The national ‘No Jab, No Pay’ policy has been associated with substantial catch-up vaccination activity in lower socio-economic status areas in Australia, according to research published today by the Medical Journal of Australia.
Introduced on 1 January 2016, the ‘No Jab, No Pay” policy extended the existing vaccination requirements for receiving federal family assistance payments by removing non-medical (conscientious objection) exemptions and tightening guidelines for medical exemptions.
Researchers from the University of Sydney and the National Centre for Immunisation Research and Surveillance (NCIRS), analysed data from the Australian Immunisation Register on catch-up vaccination rates for:
They also examined catch-up vaccination rates for the second dose of measles–mumps–rubella vaccine (MMR2) in the latter two age groups:
The proportion of incompletely vaccinated children aged 5 to less than 7 years who received catch-up DTPa3:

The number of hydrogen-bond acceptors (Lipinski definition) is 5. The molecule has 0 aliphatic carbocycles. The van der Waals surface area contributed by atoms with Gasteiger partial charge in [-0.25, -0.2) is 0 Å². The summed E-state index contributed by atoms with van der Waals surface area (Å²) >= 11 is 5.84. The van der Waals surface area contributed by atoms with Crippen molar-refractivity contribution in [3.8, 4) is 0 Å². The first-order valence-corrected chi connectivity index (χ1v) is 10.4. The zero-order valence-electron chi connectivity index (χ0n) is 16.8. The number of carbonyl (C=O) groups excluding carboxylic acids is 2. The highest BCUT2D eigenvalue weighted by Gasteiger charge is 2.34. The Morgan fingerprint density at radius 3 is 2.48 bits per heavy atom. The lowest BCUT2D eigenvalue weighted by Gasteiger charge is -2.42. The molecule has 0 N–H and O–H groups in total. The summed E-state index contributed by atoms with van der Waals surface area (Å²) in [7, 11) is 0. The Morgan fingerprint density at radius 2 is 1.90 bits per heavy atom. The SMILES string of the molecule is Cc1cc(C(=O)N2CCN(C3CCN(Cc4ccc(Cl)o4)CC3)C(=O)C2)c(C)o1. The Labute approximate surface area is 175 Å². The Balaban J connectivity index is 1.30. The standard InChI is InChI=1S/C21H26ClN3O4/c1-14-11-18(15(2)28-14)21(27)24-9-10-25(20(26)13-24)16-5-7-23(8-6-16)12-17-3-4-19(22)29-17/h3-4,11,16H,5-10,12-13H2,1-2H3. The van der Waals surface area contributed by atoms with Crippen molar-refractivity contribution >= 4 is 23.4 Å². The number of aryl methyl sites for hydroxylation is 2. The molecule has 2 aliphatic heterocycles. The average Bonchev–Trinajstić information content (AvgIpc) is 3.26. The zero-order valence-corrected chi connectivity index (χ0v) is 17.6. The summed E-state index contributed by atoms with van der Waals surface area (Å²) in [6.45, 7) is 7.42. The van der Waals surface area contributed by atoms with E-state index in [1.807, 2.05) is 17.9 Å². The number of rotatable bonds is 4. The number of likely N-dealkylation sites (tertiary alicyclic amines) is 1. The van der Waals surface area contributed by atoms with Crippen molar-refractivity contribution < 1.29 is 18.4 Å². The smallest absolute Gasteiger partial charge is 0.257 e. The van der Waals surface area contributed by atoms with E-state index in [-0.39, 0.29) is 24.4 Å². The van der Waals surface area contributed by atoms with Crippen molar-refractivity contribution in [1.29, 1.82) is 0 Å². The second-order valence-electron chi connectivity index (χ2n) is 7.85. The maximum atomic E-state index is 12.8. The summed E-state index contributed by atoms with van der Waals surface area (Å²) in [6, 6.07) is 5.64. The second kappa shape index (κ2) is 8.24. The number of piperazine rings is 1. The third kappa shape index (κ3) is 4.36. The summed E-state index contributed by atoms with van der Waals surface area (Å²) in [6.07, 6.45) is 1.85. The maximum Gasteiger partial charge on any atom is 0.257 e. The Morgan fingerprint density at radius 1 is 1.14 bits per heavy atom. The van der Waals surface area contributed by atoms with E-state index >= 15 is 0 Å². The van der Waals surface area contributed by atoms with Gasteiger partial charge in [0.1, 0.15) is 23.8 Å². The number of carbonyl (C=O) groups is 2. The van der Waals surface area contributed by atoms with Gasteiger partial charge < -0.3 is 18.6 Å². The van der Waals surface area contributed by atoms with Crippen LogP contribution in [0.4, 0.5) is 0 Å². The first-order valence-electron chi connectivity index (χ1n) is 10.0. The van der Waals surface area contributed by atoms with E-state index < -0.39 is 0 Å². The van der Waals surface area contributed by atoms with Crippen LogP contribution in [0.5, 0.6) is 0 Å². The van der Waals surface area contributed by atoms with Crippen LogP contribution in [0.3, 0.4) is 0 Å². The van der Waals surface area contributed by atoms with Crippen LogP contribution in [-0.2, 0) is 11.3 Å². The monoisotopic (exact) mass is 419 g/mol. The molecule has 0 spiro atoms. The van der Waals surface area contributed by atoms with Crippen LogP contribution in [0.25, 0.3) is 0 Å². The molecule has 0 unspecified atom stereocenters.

Of 407 332 incompletely vaccinated adolescents aged 10 to less than 20 years:
“Our findings suggest that, while monetary sanctions are effective in promoting catch-up vaccination, their impact varies with socio-economic disadvantage,” concluded the authors, led by Dr Frank Beard, NCIRS Associate Director, Surveillance, Coverage, Evaluation and Social Science, and Senior Lecturer at the University of Sydney.
“Moreover, the lack of change in MMR1 catch-up activity in children aged 5 to less than 7 years suggests little impact on those who reject vaccination, and that expansion of age requirements was the more effective policy lever in this period.”said Dr Beard.
Co-author Professor Julie Leask, NCIRS Professorial Fellow and University of Sydney expert on vaccination attitudes and behaviour said:
“Many factors contribute to incomplete vaccination; a comprehensive suite of measures, particularly for reducing barriers to access and incorporating systematic reminders, is therefore essential for improving coverage. Requirements alone are not enough,”
“The full scope of consequences of strict vaccination requirements should be carefully examined by any country considering such measures. It may be possible to find a reasonable middle ground that increases catch-up while not disadvantaging certain families.”
Declaration: The authors have no conflicts of interest to declare. The National Centre for Immunisation Research and Surveillance is supported by the Australian Department of Health, the NSW Ministry of Health, and The Children’s Hospital at Westmead.